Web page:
Galleries traditionally use summer months to try out new talent and introduce artists who will solo later in the year. As an hors d'oeuvre to the upcoming winter feast, several such group shows are being served up all over town. The new show at Fendrick Gallery, 3059 M St. NW, tops them all.

Barbara Fendrick has a sharp and wide-ranging eye for new talent, and this show, "Contradictions," includes paintings and sculpture from all over the country, many by artists with national reputations who have not shown here before.

There are sharp contrasts, notably between the elegance of the flawless, Brancusi-like bronze "Portrait of a Goose" by John Dreyfuss and the raw emotional wallop of Genna Watson's decomposed figure of sticks, chicken-wire and rags. Both artists are from Washington and point up the extraordinary range of good work currently produced here.

But most of the other artists are realists for whom "Enigmatic Realism" might have made a good alternative title for this show. Painters and sculptors alike have replaced the cold, machine-made geometry of the '60s with highly personal, meticulourly hand-crafted work that is often eye- and mind-boggling.

In that respect, the show resembles the "Directions" exhibition now at the Hirshhorn, particularly the section called "imitations," which points up the continuation of the 19th-century American trompe l'oeil tradition in contemporary art.

Alan Kessler, for example, is represented in both shows with what appear to be assemblages of old tools arranged in wooden boxes. It turns out, however, that these are neither tools nor old, but are, in fact, carved balsa wood painted to look like old wood and rusted metal. Only the frame wood box is a real "found" object.

The problem in Kessler's work is that the switch on what's real and what isn't cannot be perceived without touching, and that is verboten. Since there is no content beyond the trickery, the viewer is left with a visual one-liner.

But if hands-on is crucial to Kessler fool-the-eye sculpture, Paul Sarkisian's virtuoso painting of an empty organic fertilizer bag leaves the eye with no questions at all. The image leaps off the paper. (For old-fashioned trompe l'oeil and an interesting comparison, see the current show of 19th-century American still-life at Adams Davidson, 3233 P St. NW.)

Two other painters starring in this show are more interested in fooling the mind than the eye, and they do it superbly.

James Valerio of Los Angeles is represented by two large paintings, one from 1973 showing his wife and son Paul in a perfectly ordinary dining room, except that something strange seems to be happening with a Magritte-like black hat.

In a recent tour de force of realist painting called "Paul's Magic," magic emerges more clearly both as subject and mood, as Paul kneels in a rocky landscape, oblivious to the magician and a levitating woman standing behind him. In the very realistic setting of woods and rocks, fish seem to swim without benefit of water. It is a spell-binding visual paradox.

Somewhat less spell-binding, though still fascinating, is the work of Donald Roller Wilson, who manufactures enigma in outrageous scenarios which look like sets for a theater of the absurd.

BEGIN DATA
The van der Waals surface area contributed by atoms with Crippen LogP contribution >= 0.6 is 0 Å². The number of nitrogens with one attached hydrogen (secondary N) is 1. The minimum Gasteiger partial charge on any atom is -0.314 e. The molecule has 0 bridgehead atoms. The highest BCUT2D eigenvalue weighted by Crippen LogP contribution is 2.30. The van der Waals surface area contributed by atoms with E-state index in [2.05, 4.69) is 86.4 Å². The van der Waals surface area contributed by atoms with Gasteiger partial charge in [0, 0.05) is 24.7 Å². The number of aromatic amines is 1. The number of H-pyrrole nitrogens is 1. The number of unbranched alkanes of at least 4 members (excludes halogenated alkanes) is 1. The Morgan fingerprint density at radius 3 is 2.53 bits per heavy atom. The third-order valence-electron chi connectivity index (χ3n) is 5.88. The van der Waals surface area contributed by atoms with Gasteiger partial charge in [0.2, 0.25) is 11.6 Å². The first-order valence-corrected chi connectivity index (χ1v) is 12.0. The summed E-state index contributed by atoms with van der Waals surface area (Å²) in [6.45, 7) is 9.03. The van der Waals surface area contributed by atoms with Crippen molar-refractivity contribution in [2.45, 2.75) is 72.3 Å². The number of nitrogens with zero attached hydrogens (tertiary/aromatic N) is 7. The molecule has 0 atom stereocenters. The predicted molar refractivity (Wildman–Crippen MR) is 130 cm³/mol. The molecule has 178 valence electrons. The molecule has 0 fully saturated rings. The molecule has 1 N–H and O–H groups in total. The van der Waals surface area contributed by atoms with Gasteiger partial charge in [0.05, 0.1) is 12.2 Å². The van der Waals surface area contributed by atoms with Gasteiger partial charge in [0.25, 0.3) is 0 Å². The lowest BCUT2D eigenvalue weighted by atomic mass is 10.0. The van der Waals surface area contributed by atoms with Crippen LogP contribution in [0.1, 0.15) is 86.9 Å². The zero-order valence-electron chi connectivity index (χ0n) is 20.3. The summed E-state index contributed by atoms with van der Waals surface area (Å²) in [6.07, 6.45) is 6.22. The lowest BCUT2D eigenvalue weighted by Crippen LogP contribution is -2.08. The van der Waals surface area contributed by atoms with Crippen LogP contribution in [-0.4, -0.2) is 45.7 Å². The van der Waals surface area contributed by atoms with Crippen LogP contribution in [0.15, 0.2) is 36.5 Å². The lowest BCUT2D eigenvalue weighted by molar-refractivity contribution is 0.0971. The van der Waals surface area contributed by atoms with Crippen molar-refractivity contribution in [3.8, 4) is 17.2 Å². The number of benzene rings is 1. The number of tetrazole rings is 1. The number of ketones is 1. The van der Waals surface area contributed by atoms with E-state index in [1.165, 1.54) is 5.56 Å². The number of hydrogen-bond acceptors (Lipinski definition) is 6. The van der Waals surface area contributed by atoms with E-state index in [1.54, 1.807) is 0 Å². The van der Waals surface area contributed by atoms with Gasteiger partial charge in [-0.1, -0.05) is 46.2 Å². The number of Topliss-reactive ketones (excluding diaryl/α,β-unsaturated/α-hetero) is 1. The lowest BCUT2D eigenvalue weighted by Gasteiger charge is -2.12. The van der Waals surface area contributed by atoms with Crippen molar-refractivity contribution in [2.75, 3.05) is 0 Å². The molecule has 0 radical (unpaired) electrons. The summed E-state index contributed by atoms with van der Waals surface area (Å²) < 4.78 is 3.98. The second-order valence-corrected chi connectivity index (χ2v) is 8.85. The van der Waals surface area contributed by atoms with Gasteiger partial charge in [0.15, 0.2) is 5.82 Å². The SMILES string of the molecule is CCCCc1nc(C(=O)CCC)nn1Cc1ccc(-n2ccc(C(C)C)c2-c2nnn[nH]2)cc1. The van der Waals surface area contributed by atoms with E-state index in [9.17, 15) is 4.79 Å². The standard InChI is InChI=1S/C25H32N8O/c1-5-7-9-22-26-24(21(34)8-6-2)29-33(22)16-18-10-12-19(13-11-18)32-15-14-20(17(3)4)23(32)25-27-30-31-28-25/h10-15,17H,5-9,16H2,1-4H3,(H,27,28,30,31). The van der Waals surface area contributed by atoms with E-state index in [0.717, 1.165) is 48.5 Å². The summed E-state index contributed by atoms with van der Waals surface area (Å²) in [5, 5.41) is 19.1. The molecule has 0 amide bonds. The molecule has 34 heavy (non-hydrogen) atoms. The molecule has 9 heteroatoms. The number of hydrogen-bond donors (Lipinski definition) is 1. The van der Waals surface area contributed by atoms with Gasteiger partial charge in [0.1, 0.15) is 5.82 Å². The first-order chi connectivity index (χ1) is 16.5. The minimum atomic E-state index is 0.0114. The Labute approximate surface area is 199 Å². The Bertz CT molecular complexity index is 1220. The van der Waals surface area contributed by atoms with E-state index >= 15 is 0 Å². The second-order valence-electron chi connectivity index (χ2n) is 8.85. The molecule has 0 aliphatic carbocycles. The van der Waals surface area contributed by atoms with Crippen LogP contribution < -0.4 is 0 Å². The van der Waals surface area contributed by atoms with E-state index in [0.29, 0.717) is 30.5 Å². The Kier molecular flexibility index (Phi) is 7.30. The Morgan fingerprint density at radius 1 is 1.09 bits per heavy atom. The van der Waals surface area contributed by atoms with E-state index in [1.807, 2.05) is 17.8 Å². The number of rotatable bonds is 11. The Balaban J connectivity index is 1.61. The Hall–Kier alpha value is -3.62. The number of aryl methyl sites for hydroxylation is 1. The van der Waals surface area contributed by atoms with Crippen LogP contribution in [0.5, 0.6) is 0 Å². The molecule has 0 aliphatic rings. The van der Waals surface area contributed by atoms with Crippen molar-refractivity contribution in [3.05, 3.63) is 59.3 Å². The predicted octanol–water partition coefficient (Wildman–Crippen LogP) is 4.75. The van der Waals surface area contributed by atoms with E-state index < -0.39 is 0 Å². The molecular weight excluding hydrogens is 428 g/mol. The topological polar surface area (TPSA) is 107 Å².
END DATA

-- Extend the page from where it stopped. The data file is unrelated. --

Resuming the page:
In "The Destruction of a White House on the Plains," for example, a monkey in a satin dress tends a baby carriage which holds a skull. Staring straight at us, the monkey also holds a duck on a leash. The duck is smoking and so are several half-concealed sticks of dynamite, lending more than just a hint of impending disaster, while a tornado wrecks the "White House" in the background. Could this be our White House? We can only guess and guess some more, which is clearly the artist's goal.

There is much more in this fascinating show, all of it suggesting a first-rate season to come. It continues through August 18, and the gallery is open Mondays through Fridays, 10 to 5:30, and closed Saturdays after today, when it will be open 10 to 2.

Henri Gallery, 1500 21st St. NW has its usual assortment of surprises, from an abstract painting with the paint literally slipping off in a big blob, to the reed-and-wood "traps" for birds and lobsters by Gerry Griffin. Happily unworkable, these traps make handsome sculpture. A huge altarpiece-like construction, glorifies -- tongue-in-cheek -- "The Virtues of Work" with an assemblage of brooms, shovels and photographs of Mao. Through August.

Cramer Gallery, a new kid on the block at 2035 P St., is closing a group show today that includes two fine new lithographs by James Sundquist and a sculpture by Nizette Brennan, who has an interesting way with marble, obviously derived in part from an internship with Isamu Noguchi.

Jack Rasmussen, 313 G St. NW is showing paintings and sculpture by 10 artists, some new and some well known, with David Station, Ed Zerne and Marianne LaRoche featured. Through July 28.

The Washington Women's Arts Center, 1821 Q St. NW has a show of "New Faces" selected by Starmanda Bullock, gallery director at Howard University. Though she had some rank amateurs to deal with, she found good work by Roslyn Cambridge, Kathleen Sharp, April Faye, and photographers Maria Caravella, Molly Roberts, "Zinnia." Most professional were the etchings of Deborah w. de Bruyn, water-colors by Jean Morgan George C. Koch. Through Agust 4. CAPTION: Picture, Detail from "The Destruction of a White House on the Plains," By Donald Roller Wilson